In a situation like this, creating a vivid contrast in the environments for each major character is a big part of the fun for a designer. As our writer/director Michael Dougherty is a lifelong fan of monster movies, he and his talented writing partner Zack Shields had already established the notion of vividly different locales as a fundamental ingredient of our storytelling. So it became our collaborative task to define in detail what we wanted them each to be, and how we wanted to use them as opportunities to reveal something specific about the nature of the monsters.  This whole evolutionary process of visual storytelling requires is the main reason why my profession is such a great—and addictive-—one for a creative person.

Concept art. Courtesy Scott Chambliss.
Concept art. Courtesy Scott Chambliss.
Mothra. Concept art. Courtesy Scott Chambliss.
Mothra. Concept art. Courtesy Scott Chambliss.
Concept art. Courtesy Scott Chambliss.
King Ghidorah. Concept art. Courtesy Scott Chambliss.
Concept art. Courtesy Scott Chambliss.
Concept art. Courtesy Scott Chambliss.

Can you tell me about your initial conversations with Michael Dougherty about what these spaces would look like, and how they’d call attention to the story itself?

It becomes a very long ongoing process, and you start by casting a very wide net when drawing in visual points of reference to consider. In the process, I collect thousands of images for our reference arsenal, which evolve into the visual building blocks of our story. I also hire a team of concept illustrators to collaborate directly with to achieve our specific design ideas as they evolve in specific directions. These illustrators are extraordinarily talented folks who are able to communicate ideas in an awesomely articulate visual manner, and without them, we production designers who create fantasy or historical worlds for films would be unable to do our jobs.

How challenging is it to design spaces for a film that will be inhabited by colossal CGI creations?

No more nor less challenging than designing spaces for any other story that requires a grand and imaginative visual scope for its tale. Present day reality-based tales are a different kind of project entirely of course, and for some reason, I am rarely hired to do those anymore. Go figure!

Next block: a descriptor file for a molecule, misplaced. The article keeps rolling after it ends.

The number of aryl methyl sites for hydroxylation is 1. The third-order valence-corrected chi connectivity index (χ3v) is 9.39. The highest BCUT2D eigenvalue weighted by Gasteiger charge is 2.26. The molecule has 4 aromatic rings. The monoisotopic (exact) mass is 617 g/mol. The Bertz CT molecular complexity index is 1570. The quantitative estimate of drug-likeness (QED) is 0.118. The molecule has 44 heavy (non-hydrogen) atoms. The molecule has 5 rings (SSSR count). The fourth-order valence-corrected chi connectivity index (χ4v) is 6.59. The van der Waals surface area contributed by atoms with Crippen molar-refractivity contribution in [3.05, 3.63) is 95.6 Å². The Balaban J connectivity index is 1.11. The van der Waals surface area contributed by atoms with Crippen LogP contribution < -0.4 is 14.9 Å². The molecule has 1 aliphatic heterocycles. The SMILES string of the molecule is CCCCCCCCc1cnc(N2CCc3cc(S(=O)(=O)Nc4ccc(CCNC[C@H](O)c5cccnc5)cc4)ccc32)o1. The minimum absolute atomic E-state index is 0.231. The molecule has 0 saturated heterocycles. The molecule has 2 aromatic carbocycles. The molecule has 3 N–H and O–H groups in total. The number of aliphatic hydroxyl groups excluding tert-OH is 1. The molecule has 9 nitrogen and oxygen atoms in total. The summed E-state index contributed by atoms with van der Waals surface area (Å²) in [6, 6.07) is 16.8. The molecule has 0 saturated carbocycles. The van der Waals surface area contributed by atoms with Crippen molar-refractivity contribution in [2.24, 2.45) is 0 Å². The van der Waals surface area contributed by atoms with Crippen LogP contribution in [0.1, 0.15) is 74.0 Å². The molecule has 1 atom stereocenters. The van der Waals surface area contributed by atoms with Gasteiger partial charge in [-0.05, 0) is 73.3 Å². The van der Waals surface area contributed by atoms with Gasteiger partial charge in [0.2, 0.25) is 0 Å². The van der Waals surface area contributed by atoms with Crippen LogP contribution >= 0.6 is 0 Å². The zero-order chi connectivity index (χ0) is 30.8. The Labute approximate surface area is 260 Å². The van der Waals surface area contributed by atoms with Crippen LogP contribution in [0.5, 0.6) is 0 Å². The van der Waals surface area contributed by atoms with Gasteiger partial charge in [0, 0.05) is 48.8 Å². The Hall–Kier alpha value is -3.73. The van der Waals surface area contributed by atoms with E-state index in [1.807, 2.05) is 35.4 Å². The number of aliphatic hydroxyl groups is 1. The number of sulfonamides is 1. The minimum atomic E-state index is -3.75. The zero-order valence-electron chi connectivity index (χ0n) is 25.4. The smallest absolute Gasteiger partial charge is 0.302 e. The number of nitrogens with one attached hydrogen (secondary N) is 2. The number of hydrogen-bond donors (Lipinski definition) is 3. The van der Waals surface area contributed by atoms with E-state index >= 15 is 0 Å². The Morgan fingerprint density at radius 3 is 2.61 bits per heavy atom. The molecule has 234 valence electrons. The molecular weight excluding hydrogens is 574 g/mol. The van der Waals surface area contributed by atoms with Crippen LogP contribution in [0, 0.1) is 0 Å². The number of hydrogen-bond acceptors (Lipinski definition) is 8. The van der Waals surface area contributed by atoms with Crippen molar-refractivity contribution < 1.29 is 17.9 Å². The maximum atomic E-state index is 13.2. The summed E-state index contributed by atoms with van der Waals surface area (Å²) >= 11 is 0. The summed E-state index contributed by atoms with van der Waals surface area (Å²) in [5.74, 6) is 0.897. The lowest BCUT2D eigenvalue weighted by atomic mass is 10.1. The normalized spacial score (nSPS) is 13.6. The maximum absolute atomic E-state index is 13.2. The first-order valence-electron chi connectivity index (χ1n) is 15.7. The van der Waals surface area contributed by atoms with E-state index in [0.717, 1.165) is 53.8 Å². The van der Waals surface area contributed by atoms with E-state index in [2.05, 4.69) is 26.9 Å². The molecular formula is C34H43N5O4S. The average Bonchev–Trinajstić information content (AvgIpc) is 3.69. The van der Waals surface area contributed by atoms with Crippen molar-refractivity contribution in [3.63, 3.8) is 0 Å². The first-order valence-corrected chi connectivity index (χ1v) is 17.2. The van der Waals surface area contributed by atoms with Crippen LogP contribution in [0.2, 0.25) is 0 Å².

What sequences in King of Monsters are you most proud of? Where the effects of you and your team’s work felt realized and impactful?

That’s an easy one. Creating the Monarch underwater headquarters, which filled an entire soundstage, was a hugely important environment to design and one that I loved creating.  Though you don’t see it in much detail in the film, it is a visual manifestation of the idea of man’s brain and brawn negotiating its very existence and purpose a huge, raw, and dangerous natural world.  

The other set I’m especially proud of…although truly mostly in retrospect after seeing how it plays in the film…is the Argo carrier plane, for the reasons I mentioned previously. If any of your readers are curious, original concept art as well as actual set photos of these designs and most of the rest of my design work from the movie- including the monsters- can be seen on my professional website.

Did you reference any particular previous Godzilla films aside from the 2014 reboot? Were there any other monster films you used as a touchstone?

We looked at virtually every Godzilla movie in the vault as a historic reference point, but we worked toward creating our own contribution that wasn’t referencing the other interpretations in any meaningful way.  That’s another great part of my job: sometimes in beginning a new project, the first thing you realize is that in this particular case the world is your oyster. And that’s a fine awareness!

Featured image: Caption: (L-R) KING GHIDORAH and GODZILLA in Warner Bros. Pictures’ and Legendary Pictures’ action adventure “GODZILLA: KING OF THE MONSTERS,” a Warner Bros. Pictures release. Photo Credit: Courtesy of Warner Bros. Pictures


Bryan Abrams

Bryan Abrams is the Editor-in-chief of The Credits. He's run the site since its launch in 2012. He lives in New York.